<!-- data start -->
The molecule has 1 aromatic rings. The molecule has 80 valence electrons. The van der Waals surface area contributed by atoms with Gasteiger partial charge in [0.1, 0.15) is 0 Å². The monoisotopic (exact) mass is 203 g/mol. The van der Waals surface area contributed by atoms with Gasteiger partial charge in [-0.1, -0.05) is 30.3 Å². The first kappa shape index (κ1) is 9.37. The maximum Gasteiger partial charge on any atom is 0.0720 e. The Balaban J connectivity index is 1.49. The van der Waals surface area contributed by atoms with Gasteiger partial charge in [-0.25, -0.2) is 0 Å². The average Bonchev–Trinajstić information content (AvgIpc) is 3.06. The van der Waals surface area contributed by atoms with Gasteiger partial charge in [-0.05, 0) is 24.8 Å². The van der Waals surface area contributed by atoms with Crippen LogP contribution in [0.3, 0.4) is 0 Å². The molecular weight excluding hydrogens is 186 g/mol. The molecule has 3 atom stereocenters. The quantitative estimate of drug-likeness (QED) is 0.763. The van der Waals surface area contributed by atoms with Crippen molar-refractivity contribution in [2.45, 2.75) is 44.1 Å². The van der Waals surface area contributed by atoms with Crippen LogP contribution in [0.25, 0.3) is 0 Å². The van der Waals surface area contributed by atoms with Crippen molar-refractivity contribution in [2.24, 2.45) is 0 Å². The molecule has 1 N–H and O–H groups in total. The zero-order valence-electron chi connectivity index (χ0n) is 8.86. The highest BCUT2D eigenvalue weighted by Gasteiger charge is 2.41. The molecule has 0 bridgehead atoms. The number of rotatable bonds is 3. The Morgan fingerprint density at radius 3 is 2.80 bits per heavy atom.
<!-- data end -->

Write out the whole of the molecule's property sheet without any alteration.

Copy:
The molecule has 1 aromatic rings. The molecule has 80 valence electrons. The van der Waals surface area contributed by atoms with Gasteiger partial charge in [0.1, 0.15) is 0 Å². The monoisotopic (exact) mass is 203 g/mol. The van der Waals surface area contributed by atoms with Gasteiger partial charge in [-0.1, -0.05) is 30.3 Å². The first kappa shape index (κ1) is 9.37. The maximum Gasteiger partial charge on any atom is 0.0720 e. The Balaban J connectivity index is 1.49. The van der Waals surface area contributed by atoms with Gasteiger partial charge in [-0.25, -0.2) is 0 Å². The average Bonchev–Trinajstić information content (AvgIpc) is 3.06. The van der Waals surface area contributed by atoms with Gasteiger partial charge in [-0.05, 0) is 24.8 Å². The van der Waals surface area contributed by atoms with Crippen LogP contribution in [0.3, 0.4) is 0 Å². The molecular weight excluding hydrogens is 186 g/mol. The molecule has 3 atom stereocenters. The quantitative estimate of drug-likeness (QED) is 0.763. The van der Waals surface area contributed by atoms with Crippen molar-refractivity contribution in [2.45, 2.75) is 44.1 Å². The van der Waals surface area contributed by atoms with Crippen LogP contribution in [0.25, 0.3) is 0 Å². The van der Waals surface area contributed by atoms with Crippen molar-refractivity contribution in [2.24, 2.45) is 0 Å². The molecule has 1 N–H and O–H groups in total. The zero-order valence-electron chi connectivity index (χ0n) is 8.86. The highest BCUT2D eigenvalue weighted by Gasteiger charge is 2.41. The molecule has 0 bridgehead atoms. The number of rotatable bonds is 3. The Morgan fingerprint density at radius 3 is 2.80 bits per heavy atom.